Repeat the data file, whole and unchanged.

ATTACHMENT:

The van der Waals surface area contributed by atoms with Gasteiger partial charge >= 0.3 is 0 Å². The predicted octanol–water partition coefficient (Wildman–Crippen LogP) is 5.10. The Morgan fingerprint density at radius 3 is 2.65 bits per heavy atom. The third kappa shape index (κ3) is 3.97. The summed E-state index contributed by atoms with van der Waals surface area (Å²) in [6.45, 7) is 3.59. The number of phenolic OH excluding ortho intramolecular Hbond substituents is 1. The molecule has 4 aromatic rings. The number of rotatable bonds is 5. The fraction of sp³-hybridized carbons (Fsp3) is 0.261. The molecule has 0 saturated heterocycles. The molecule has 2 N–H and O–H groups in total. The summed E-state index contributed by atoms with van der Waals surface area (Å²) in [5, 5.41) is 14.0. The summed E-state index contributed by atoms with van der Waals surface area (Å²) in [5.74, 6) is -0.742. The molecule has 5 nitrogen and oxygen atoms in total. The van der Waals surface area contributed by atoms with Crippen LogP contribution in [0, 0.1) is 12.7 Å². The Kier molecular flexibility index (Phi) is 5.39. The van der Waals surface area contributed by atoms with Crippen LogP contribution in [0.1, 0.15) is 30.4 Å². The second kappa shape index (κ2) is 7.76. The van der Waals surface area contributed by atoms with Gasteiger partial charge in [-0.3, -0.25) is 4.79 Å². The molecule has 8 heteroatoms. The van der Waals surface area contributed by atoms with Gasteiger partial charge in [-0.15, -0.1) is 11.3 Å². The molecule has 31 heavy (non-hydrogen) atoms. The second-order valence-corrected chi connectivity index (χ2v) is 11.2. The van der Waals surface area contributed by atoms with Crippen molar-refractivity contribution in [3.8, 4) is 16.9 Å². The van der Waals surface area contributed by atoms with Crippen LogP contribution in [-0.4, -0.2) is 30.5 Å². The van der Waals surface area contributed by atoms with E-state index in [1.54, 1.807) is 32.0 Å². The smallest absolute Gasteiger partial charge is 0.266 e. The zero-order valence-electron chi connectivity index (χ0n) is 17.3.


The van der Waals surface area contributed by atoms with Gasteiger partial charge >= 0.3 is 0 Å². The predicted octanol–water partition coefficient (Wildman–Crippen LogP) is 5.10. The Morgan fingerprint density at radius 3 is 2.65 bits per heavy atom. The third kappa shape index (κ3) is 3.97. The summed E-state index contributed by atoms with van der Waals surface area (Å²) in [6.45, 7) is 3.59. The number of phenolic OH excluding ortho intramolecular Hbond substituents is 1. The molecule has 4 aromatic rings. The number of rotatable bonds is 5. The fraction of sp³-hybridized carbons (Fsp3) is 0.261. The molecule has 0 saturated heterocycles. The molecule has 2 N–H and O–H groups in total. The summed E-state index contributed by atoms with van der Waals surface area (Å²) in [5, 5.41) is 14.0. The summed E-state index contributed by atoms with van der Waals surface area (Å²) in [5.74, 6) is -0.742. The molecule has 5 nitrogen and oxygen atoms in total. The van der Waals surface area contributed by atoms with Crippen LogP contribution in [0, 0.1) is 12.7 Å². The Kier molecular flexibility index (Phi) is 5.39. The van der Waals surface area contributed by atoms with Crippen LogP contribution in [0.1, 0.15) is 30.4 Å². The second kappa shape index (κ2) is 7.76. The van der Waals surface area contributed by atoms with Gasteiger partial charge in [-0.3, -0.25) is 4.79 Å². The molecule has 8 heteroatoms. The van der Waals surface area contributed by atoms with Gasteiger partial charge in [-0.15, -0.1) is 11.3 Å². The molecule has 31 heavy (non-hydrogen) atoms. The second-order valence-corrected chi connectivity index (χ2v) is 11.2. The van der Waals surface area contributed by atoms with Crippen molar-refractivity contribution in [3.8, 4) is 16.9 Å². The van der Waals surface area contributed by atoms with Crippen LogP contribution in [-0.4, -0.2) is 30.5 Å². The van der Waals surface area contributed by atoms with E-state index in [1.54, 1.807) is 32.0 Å². The smallest absolute Gasteiger partial charge is 0.266 e. The zero-order valence-electron chi connectivity index (χ0n) is 17.3.